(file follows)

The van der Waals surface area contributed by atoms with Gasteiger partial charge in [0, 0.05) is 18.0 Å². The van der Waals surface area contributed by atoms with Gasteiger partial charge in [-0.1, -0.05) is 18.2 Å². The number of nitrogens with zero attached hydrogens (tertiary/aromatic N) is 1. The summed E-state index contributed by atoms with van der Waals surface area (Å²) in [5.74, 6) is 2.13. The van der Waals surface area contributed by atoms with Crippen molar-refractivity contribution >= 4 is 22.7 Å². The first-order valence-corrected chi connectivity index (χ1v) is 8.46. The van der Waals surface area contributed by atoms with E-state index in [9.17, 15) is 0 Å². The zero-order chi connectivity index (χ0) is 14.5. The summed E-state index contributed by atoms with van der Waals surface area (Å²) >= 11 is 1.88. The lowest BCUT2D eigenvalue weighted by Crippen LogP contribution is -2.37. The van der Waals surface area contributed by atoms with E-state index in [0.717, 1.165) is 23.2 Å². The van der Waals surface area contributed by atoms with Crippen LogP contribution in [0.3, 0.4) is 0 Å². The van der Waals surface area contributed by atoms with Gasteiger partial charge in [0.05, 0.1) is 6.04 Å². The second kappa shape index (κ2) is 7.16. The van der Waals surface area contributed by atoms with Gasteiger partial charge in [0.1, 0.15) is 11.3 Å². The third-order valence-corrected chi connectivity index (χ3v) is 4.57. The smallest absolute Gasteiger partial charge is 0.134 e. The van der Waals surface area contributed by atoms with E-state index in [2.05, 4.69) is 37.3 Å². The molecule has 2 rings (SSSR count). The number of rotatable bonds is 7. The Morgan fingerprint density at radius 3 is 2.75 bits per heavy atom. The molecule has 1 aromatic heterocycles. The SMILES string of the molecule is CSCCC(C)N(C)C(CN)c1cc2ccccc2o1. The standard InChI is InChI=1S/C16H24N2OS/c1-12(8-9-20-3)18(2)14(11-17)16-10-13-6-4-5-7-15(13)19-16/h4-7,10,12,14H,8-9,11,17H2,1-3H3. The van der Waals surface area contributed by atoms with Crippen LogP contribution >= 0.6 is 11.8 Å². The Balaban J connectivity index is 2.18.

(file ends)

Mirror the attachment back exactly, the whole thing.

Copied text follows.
The van der Waals surface area contributed by atoms with Gasteiger partial charge in [0, 0.05) is 18.0 Å². The van der Waals surface area contributed by atoms with Gasteiger partial charge in [-0.1, -0.05) is 18.2 Å². The number of nitrogens with zero attached hydrogens (tertiary/aromatic N) is 1. The summed E-state index contributed by atoms with van der Waals surface area (Å²) in [5.74, 6) is 2.13. The van der Waals surface area contributed by atoms with Crippen molar-refractivity contribution >= 4 is 22.7 Å². The first-order valence-corrected chi connectivity index (χ1v) is 8.46. The van der Waals surface area contributed by atoms with E-state index in [9.17, 15) is 0 Å². The zero-order chi connectivity index (χ0) is 14.5. The summed E-state index contributed by atoms with van der Waals surface area (Å²) >= 11 is 1.88. The lowest BCUT2D eigenvalue weighted by Crippen LogP contribution is -2.37. The van der Waals surface area contributed by atoms with E-state index in [0.717, 1.165) is 23.2 Å². The van der Waals surface area contributed by atoms with Crippen LogP contribution in [0.3, 0.4) is 0 Å². The van der Waals surface area contributed by atoms with Gasteiger partial charge in [0.05, 0.1) is 6.04 Å². The second kappa shape index (κ2) is 7.16. The van der Waals surface area contributed by atoms with Gasteiger partial charge in [0.1, 0.15) is 11.3 Å². The third-order valence-corrected chi connectivity index (χ3v) is 4.57. The smallest absolute Gasteiger partial charge is 0.134 e. The van der Waals surface area contributed by atoms with E-state index in [2.05, 4.69) is 37.3 Å². The molecule has 2 rings (SSSR count). The number of rotatable bonds is 7. The Morgan fingerprint density at radius 3 is 2.75 bits per heavy atom. The molecule has 1 aromatic heterocycles. The SMILES string of the molecule is CSCCC(C)N(C)C(CN)c1cc2ccccc2o1. The standard InChI is InChI=1S/C16H24N2OS/c1-12(8-9-20-3)18(2)14(11-17)16-10-13-6-4-5-7-15(13)19-16/h4-7,10,12,14H,8-9,11,17H2,1-3H3. The van der Waals surface area contributed by atoms with Crippen LogP contribution >= 0.6 is 11.8 Å². The Balaban J connectivity index is 2.18.